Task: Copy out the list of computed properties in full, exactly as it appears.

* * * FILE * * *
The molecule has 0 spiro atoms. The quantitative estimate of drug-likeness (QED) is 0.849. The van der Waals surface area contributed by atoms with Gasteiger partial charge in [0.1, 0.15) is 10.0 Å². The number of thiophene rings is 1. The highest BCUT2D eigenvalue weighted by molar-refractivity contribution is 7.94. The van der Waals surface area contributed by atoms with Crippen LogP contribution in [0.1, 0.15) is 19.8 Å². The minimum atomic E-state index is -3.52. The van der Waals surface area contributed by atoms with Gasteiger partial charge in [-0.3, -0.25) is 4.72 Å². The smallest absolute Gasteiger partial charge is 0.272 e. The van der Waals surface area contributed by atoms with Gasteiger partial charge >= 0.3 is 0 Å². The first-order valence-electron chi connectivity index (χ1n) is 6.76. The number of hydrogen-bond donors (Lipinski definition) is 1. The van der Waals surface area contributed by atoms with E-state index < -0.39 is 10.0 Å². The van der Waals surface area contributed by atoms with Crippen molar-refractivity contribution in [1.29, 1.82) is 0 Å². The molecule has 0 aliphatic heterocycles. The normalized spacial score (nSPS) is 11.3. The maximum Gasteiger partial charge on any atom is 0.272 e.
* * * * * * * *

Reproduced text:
The molecule has 0 spiro atoms. The quantitative estimate of drug-likeness (QED) is 0.849. The van der Waals surface area contributed by atoms with Gasteiger partial charge in [0.1, 0.15) is 10.0 Å². The number of thiophene rings is 1. The highest BCUT2D eigenvalue weighted by molar-refractivity contribution is 7.94. The van der Waals surface area contributed by atoms with Crippen LogP contribution in [0.1, 0.15) is 19.8 Å². The minimum atomic E-state index is -3.52. The van der Waals surface area contributed by atoms with Gasteiger partial charge in [-0.3, -0.25) is 4.72 Å². The smallest absolute Gasteiger partial charge is 0.272 e. The van der Waals surface area contributed by atoms with Gasteiger partial charge >= 0.3 is 0 Å². The first-order valence-electron chi connectivity index (χ1n) is 6.76. The number of hydrogen-bond donors (Lipinski definition) is 1. The van der Waals surface area contributed by atoms with E-state index < -0.39 is 10.0 Å². The van der Waals surface area contributed by atoms with Crippen molar-refractivity contribution in [1.29, 1.82) is 0 Å². The molecule has 0 aliphatic heterocycles. The normalized spacial score (nSPS) is 11.3. The maximum Gasteiger partial charge on any atom is 0.272 e.